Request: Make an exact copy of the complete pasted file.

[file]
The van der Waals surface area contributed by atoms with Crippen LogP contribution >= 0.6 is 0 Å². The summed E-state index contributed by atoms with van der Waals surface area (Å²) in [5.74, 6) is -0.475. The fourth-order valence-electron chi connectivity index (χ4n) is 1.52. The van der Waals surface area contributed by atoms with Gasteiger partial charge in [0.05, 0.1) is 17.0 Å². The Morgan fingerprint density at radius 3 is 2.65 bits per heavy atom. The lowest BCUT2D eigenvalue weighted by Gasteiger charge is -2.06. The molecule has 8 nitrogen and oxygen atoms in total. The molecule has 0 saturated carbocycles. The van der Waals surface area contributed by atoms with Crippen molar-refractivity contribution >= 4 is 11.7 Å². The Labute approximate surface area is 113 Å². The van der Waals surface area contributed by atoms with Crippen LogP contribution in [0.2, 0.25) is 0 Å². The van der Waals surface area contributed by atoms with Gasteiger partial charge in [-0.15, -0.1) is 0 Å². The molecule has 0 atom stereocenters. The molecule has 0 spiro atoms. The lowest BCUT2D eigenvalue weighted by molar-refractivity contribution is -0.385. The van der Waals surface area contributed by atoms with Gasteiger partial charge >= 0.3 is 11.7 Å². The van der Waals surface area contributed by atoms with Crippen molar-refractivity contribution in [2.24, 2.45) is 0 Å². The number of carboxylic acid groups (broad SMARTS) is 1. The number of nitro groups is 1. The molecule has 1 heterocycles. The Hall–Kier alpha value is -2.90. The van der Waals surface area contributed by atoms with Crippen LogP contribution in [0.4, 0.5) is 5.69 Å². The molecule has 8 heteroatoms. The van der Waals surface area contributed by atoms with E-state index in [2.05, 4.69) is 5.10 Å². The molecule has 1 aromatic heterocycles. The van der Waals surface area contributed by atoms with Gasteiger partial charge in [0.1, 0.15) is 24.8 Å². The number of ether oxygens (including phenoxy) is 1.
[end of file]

The van der Waals surface area contributed by atoms with Crippen LogP contribution >= 0.6 is 0 Å². The summed E-state index contributed by atoms with van der Waals surface area (Å²) in [5.74, 6) is -0.475. The fourth-order valence-electron chi connectivity index (χ4n) is 1.52. The van der Waals surface area contributed by atoms with Gasteiger partial charge in [0.05, 0.1) is 17.0 Å². The Morgan fingerprint density at radius 3 is 2.65 bits per heavy atom. The lowest BCUT2D eigenvalue weighted by Gasteiger charge is -2.06. The molecule has 8 nitrogen and oxygen atoms in total. The molecule has 0 saturated carbocycles. The van der Waals surface area contributed by atoms with Crippen molar-refractivity contribution >= 4 is 11.7 Å². The Labute approximate surface area is 113 Å². The van der Waals surface area contributed by atoms with Crippen LogP contribution in [0.2, 0.25) is 0 Å². The van der Waals surface area contributed by atoms with Gasteiger partial charge in [-0.15, -0.1) is 0 Å². The molecule has 0 atom stereocenters. The molecule has 0 spiro atoms. The lowest BCUT2D eigenvalue weighted by molar-refractivity contribution is -0.385. The van der Waals surface area contributed by atoms with Gasteiger partial charge >= 0.3 is 11.7 Å². The van der Waals surface area contributed by atoms with Crippen molar-refractivity contribution in [2.24, 2.45) is 0 Å². The number of carboxylic acid groups (broad SMARTS) is 1. The number of nitro groups is 1. The molecule has 1 heterocycles. The Hall–Kier alpha value is -2.90. The van der Waals surface area contributed by atoms with Crippen LogP contribution in [0.4, 0.5) is 5.69 Å². The molecule has 8 heteroatoms. The van der Waals surface area contributed by atoms with E-state index in [2.05, 4.69) is 5.10 Å². The molecule has 1 aromatic heterocycles. The van der Waals surface area contributed by atoms with Gasteiger partial charge in [0.1, 0.15) is 24.8 Å². The number of ether oxygens (including phenoxy) is 1.